Album Review – Juice

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MSMW_Juice_6001

By Ragin Randy

Medeski, Martin & Wood (MMW) has been the world’s premier jazz trio since its formation in 1991, featuring John Medeski (keyboards), Billy Martin (drums) and Chris Wood (upright bass). Throughout its almost 25 year career, the trio has frequently collaborated with guitar aficionado John Scofield, whose own prolific career spans almost 40 years, to form the quartet known as MSMW. Reaching for influences from every possible end of the jazz spectrum, MSMW’s unique, avant-garde take on jazz and funk has skillfully crossed over boundaries into many different live music scenes, from rock and jam festivals to classy European concert halls. The quartet’s latest studio effort, Juice, sees the group in top form as they run flawlessly through a combination of experimental covers of classic songs and groovy new original tunes.

To start off the album, the band took a classic jazz tune, “Sham Time” by Eddie Harris, and put a classic MSMW groove to it. Immediately of notice is their seasoned veteran control over the dynamics of the song. Scofield shows right away why his addition to the group brings a whole new life to the music. Medeski throws in his own reminder of why he’s the king of the keys, and Martin and Wood seem to be inside each other’s heads, never breaking stride, a theme that would continue throughout the rest of the album. “North London” is the first original track of the album, featuring masterful finger picking from Scofield and simple but catchy lead lines from Medeski. Wood links up with Scofield seamlessly leading the bridge. “Louis the Lifter” brings out a bit of a samba or Latin jazz feel. Medeski utilizes tactful dissonance in his chord work throughout, creating a sort of tension that doesn’t necessarily feel out of place at all.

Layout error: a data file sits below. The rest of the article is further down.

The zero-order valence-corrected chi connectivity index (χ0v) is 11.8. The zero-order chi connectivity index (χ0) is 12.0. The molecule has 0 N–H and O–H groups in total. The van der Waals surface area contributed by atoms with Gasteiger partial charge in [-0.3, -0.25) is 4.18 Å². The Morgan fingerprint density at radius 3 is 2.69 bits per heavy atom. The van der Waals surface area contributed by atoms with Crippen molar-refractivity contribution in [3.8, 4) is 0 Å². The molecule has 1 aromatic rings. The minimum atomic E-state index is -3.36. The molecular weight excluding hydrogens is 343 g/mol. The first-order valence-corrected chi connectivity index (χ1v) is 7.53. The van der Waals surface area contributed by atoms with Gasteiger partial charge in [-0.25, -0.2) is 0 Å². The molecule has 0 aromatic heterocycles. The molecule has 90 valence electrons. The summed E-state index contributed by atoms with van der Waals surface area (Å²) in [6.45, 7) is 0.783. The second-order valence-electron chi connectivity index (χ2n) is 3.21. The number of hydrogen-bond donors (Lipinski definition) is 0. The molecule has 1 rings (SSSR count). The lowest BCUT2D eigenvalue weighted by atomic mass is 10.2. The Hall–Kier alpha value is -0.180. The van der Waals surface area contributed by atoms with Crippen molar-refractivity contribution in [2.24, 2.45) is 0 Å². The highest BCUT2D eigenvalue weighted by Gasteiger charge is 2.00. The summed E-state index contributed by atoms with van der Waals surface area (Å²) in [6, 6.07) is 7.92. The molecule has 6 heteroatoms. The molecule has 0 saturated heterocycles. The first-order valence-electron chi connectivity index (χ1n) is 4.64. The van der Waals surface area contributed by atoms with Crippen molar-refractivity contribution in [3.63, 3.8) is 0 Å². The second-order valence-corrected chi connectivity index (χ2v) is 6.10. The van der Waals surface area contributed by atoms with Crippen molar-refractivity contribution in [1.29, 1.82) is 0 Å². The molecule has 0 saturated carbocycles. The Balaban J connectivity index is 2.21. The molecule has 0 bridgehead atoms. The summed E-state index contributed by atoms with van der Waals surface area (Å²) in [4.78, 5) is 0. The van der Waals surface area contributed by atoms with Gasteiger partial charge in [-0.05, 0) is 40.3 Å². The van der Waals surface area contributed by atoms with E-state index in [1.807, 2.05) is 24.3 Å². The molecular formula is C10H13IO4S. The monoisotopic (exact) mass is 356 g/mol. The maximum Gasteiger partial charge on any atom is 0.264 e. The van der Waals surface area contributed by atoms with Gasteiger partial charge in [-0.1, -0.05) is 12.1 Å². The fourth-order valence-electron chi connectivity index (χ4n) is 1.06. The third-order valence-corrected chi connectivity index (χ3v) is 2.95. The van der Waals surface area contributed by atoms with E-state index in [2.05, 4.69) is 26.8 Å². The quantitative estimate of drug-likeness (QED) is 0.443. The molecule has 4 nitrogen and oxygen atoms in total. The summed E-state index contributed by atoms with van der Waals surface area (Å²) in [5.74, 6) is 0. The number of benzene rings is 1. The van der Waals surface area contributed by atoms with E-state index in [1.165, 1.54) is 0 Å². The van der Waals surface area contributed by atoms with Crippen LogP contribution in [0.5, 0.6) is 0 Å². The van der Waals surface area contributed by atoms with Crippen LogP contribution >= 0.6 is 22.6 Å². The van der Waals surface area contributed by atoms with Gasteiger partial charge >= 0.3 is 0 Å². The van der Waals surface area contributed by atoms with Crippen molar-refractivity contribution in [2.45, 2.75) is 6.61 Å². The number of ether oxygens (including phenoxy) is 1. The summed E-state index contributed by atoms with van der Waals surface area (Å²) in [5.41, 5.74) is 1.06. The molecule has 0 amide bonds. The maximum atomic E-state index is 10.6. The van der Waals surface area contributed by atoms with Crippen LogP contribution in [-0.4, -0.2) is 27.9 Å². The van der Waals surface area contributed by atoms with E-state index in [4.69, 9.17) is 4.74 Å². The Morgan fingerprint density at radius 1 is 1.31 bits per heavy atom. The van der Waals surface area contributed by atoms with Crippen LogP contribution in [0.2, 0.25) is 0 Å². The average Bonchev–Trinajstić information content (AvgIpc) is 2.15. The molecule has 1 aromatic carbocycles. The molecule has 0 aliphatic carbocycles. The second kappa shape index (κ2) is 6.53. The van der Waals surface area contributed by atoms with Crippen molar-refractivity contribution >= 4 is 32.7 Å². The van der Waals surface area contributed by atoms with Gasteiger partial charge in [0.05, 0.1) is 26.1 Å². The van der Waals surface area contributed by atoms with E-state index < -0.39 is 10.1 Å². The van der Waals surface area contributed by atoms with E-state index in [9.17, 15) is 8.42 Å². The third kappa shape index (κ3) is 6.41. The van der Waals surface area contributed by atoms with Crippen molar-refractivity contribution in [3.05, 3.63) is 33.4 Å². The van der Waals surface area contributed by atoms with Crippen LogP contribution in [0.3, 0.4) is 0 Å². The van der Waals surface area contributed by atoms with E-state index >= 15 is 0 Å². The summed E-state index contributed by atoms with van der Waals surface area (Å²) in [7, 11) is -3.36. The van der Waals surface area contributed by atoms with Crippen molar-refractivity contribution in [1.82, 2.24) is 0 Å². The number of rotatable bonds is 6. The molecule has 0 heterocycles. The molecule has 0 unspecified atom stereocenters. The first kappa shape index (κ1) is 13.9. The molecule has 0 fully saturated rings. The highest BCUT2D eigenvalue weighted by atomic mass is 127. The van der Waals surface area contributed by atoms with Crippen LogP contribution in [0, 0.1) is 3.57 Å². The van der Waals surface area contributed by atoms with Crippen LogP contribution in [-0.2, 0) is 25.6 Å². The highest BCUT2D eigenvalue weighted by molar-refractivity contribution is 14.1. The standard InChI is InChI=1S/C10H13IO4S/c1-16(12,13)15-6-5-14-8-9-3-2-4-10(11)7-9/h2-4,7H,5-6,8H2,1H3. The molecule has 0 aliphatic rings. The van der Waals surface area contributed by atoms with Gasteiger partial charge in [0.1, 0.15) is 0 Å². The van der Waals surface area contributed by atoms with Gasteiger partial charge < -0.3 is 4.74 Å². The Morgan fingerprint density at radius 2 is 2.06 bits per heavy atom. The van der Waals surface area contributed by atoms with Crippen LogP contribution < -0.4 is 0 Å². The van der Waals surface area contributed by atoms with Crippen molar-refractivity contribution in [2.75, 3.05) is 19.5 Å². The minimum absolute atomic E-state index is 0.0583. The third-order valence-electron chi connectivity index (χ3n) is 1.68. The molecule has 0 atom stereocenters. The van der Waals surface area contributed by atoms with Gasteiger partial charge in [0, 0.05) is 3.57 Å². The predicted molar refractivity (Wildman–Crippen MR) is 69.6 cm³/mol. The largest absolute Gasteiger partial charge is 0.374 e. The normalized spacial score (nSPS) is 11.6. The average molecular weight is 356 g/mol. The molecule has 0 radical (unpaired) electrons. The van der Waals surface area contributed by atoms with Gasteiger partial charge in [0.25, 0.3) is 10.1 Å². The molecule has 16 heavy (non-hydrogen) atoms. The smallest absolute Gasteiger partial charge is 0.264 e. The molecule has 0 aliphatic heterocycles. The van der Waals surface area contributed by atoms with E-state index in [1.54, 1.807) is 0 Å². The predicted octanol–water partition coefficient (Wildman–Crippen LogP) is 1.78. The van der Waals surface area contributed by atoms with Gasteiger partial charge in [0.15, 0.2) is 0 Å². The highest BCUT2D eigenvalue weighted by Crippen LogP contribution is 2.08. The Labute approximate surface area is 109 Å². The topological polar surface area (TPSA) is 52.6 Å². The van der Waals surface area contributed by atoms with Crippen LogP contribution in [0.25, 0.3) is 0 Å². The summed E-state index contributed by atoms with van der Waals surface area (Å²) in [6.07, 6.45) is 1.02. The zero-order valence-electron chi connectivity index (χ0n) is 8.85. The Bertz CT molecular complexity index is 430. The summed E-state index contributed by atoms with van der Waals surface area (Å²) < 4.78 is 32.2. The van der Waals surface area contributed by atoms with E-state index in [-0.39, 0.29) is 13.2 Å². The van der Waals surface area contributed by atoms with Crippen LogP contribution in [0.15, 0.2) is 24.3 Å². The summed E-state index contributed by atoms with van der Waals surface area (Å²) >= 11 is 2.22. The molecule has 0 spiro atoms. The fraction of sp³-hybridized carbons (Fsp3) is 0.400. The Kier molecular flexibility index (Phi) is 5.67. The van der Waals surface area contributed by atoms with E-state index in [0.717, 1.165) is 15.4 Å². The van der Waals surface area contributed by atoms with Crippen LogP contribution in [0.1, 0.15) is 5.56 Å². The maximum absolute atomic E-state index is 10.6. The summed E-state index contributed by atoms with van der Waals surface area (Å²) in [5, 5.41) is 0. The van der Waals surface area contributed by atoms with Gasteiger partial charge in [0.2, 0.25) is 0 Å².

“Juicy Lucy” has more of a laid back, island feel. The slower tune is based more on drums and percussion, giving Martin a chance to shine with crafty intro and bridge sections. “I Know You” keeps the laid back groove going, but with a much darker timbre, keeping the mood of the album interesting. “Helium” picks up the pace again with a smooth but funky bass line from Wood and a steady, unwavering groove from Martin. Next, the band brought out a lovely cover of “Light My Fire” by The Doors. Scofield took the lead part of the intro on guitar, but Medeski still got a chance to belt out a solo on keys.

Another cover, “Sunshine of Your Love” by Cream was almost unrecognizable, with its slow, downtempo reggae beat. Once you pick up on it, it is clear how truly clever this version is, a wide, stretched out tune with almost 11 minutes of hypnotic, minimalistic tones and effects. “Stovetop” is an original track with a very traditional feel that put me in that old jazz night club mindset. Wood is featured on this tune with a nice upright bass solo. Finally, the album ends with a beautiful cover of “The Times They Are A-Changin’” by Bob Dylan. The band presents a slow, melodic take on this classic song, and Medeski’s keyboards are on an organ setting, making the song sound like an ode or hymn.

Overall, as if we could possibly expect any less from this quartet of jazz masters, Juice is a terrific studio effort to add to the quartet’s already legendary body of work. Everything is tight and together, yet loose enough to feel relaxed and natural. The chord work and movement between all of the instruments are absolutely stellar, and that innovative, experimental feel that takes us just enough out of our comfort zone to feel a little weird, but not lost, is ever present throughout the album. MSMW has certainly lived up to their expectations, and they continue to be the leaders of today’s jazz scene.

Purchase the album here at MMW’s official store.

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